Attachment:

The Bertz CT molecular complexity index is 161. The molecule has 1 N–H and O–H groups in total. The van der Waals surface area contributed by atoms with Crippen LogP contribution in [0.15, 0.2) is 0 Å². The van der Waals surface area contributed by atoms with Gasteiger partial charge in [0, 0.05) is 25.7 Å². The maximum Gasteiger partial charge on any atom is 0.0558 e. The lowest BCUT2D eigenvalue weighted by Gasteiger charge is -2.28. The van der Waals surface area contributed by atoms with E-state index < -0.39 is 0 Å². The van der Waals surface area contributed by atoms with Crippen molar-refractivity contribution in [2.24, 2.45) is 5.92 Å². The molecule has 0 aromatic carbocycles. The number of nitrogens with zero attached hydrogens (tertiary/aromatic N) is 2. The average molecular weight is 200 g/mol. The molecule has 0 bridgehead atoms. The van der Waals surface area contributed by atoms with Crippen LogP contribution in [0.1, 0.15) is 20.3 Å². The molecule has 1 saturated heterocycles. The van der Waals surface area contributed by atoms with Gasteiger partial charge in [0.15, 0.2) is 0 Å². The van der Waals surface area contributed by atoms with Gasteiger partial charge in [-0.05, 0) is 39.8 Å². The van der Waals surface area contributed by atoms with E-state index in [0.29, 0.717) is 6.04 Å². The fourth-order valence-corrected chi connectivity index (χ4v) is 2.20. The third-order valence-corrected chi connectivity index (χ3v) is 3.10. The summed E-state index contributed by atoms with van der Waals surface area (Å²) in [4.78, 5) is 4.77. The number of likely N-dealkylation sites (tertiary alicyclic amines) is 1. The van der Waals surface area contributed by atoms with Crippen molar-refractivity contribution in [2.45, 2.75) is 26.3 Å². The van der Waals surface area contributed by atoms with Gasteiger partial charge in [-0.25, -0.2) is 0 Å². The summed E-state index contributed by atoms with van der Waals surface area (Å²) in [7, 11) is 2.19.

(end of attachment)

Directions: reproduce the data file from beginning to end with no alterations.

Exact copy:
The Bertz CT molecular complexity index is 161. The molecule has 1 N–H and O–H groups in total. The van der Waals surface area contributed by atoms with Crippen LogP contribution in [0.15, 0.2) is 0 Å². The van der Waals surface area contributed by atoms with Gasteiger partial charge in [0, 0.05) is 25.7 Å². The maximum Gasteiger partial charge on any atom is 0.0558 e. The lowest BCUT2D eigenvalue weighted by Gasteiger charge is -2.28. The van der Waals surface area contributed by atoms with E-state index < -0.39 is 0 Å². The van der Waals surface area contributed by atoms with Crippen molar-refractivity contribution in [2.24, 2.45) is 5.92 Å². The molecule has 0 aromatic carbocycles. The number of nitrogens with zero attached hydrogens (tertiary/aromatic N) is 2. The average molecular weight is 200 g/mol. The molecule has 0 bridgehead atoms. The van der Waals surface area contributed by atoms with Crippen LogP contribution in [0.1, 0.15) is 20.3 Å². The molecule has 1 saturated heterocycles. The van der Waals surface area contributed by atoms with Gasteiger partial charge in [0.15, 0.2) is 0 Å². The van der Waals surface area contributed by atoms with Gasteiger partial charge in [-0.05, 0) is 39.8 Å². The van der Waals surface area contributed by atoms with E-state index in [0.29, 0.717) is 6.04 Å². The fourth-order valence-corrected chi connectivity index (χ4v) is 2.20. The third-order valence-corrected chi connectivity index (χ3v) is 3.10. The summed E-state index contributed by atoms with van der Waals surface area (Å²) in [4.78, 5) is 4.77. The number of likely N-dealkylation sites (tertiary alicyclic amines) is 1. The van der Waals surface area contributed by atoms with Crippen molar-refractivity contribution in [2.45, 2.75) is 26.3 Å². The van der Waals surface area contributed by atoms with Gasteiger partial charge in [-0.25, -0.2) is 0 Å². The summed E-state index contributed by atoms with van der Waals surface area (Å²) in [7, 11) is 2.19.